Experience the unique charms of Straits eclectic architecture and sights from our colonial past that has earned George Town a place in Unesco’s heritage site listing. Here, every clanhouse and building represents a page of Penang’s colourful history and every street corner has a tale to tell.
Better still, join the guided walking tours organised by Penang Heritage Trust (from RM50/person) or do with ‘green wheels’ – via a bicycle or trishaw package tour by Metro Bike (from RM88/person).
Upper Penang Road and Chulia Street
For those who love to drink and party, the Upper Penang Road party hotspot in George Town comes alive when the sun descends on the horizon. Here, you will find pubs, karaoke lounges and clubs with live bands where the drinks keep flowing and the beat keeps thumping! At nearby Chulia Street, backpackers chill and bond in little budget motels, coffee shops and watering holes that serve relatively cheap(er) beer and drinks.
At 821m above sea level, Penang Hill visitors will be privy to some of the grandest colonial mansions (which are now restaurants and guests houses) while enjoying the cool, refreshing air and panoramic views of the island. Take a short 30-minute cable car ride up Penang Hill from the funicular station in Air Itam or trek up the hill via the Botanic Gardens – a three-hour hike through lush foliage of the rainforest.
Place of Worship
Grand churches, elaborate Buddhist and Indian temples and magnificent mosques are all part and parcel of the local culture. Be it the St George’s Church (built in 1816), Kapitan Keling Mosque, Kek Lok Si Temple, Snake Temple (yes, there are live snakes inside!) or Sri Mahamariamman Temple, the different races often converge at these places of worship to practice their faith and it is indeed, a sight to be hold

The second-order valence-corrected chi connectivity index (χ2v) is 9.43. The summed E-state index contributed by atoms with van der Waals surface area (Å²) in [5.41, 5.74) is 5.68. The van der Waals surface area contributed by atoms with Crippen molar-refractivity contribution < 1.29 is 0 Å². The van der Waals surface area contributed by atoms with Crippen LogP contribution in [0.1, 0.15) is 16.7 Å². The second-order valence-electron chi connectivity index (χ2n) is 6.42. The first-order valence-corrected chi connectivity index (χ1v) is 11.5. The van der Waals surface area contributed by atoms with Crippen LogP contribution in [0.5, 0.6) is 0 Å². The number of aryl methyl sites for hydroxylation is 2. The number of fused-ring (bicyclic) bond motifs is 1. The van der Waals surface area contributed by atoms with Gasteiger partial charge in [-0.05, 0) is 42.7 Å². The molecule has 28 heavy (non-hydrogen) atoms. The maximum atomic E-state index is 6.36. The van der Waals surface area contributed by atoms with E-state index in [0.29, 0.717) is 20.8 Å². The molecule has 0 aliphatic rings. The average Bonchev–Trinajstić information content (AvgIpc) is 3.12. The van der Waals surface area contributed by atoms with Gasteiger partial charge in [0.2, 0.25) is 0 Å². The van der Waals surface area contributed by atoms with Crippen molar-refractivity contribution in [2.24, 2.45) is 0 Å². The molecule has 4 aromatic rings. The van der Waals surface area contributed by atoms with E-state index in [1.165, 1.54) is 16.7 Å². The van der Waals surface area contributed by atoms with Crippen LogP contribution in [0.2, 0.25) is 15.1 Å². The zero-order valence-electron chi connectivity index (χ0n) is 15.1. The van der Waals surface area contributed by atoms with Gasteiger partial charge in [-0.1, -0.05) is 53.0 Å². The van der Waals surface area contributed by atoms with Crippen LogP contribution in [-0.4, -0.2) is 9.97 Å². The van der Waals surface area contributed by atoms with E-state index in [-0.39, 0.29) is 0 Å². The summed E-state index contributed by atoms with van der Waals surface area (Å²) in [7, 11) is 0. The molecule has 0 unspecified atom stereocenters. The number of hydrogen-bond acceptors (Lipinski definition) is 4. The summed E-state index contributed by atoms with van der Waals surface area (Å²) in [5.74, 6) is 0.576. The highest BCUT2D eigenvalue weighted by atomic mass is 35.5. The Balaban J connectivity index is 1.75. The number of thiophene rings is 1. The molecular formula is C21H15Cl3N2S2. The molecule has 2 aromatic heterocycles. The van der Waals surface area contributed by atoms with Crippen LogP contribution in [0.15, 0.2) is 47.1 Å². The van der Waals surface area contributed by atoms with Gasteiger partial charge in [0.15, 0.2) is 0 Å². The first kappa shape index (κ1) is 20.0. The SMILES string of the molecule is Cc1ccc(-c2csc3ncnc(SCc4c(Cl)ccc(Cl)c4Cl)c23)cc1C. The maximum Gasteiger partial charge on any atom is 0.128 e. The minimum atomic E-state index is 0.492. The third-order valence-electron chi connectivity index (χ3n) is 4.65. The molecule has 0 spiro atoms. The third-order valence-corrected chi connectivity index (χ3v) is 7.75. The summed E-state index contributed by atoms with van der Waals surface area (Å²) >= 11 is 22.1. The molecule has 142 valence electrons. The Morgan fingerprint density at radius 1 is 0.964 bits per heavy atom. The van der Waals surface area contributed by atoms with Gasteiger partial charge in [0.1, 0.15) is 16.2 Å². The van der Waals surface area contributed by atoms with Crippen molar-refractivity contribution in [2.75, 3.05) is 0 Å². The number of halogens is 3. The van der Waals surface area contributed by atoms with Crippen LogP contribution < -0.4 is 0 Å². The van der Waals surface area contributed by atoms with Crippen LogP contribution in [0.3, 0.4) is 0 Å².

CHEONG FATT TZE MANSION IN PENANG
Cheong Fatt Tze Mansion, a boutique hotel that’s one of Penang’s best-known attractions in an ornate edifice built in the traditional Hakka – Teochew style. Located at 14 Leith Street, the structure was erected in the 1880s when Hakka merchant, Cheong Fatt Tze commissioned its construction.
A self-made and affluent merchant-trader, Cheong Fatt Tze left China as a penniless teenager but soon rose to the ranks of the well-heeled when he established a vast financial empire throughout East Asia at the end of 19th century. Despite the popularity of modern Anglo-Indian designs at the time, he chose to build his domicile as a traditional-style Chinese courtyard house. The stately manor has 38 rooms, five granite-paved courtyards, seven staircases and 220 timber-frame windows.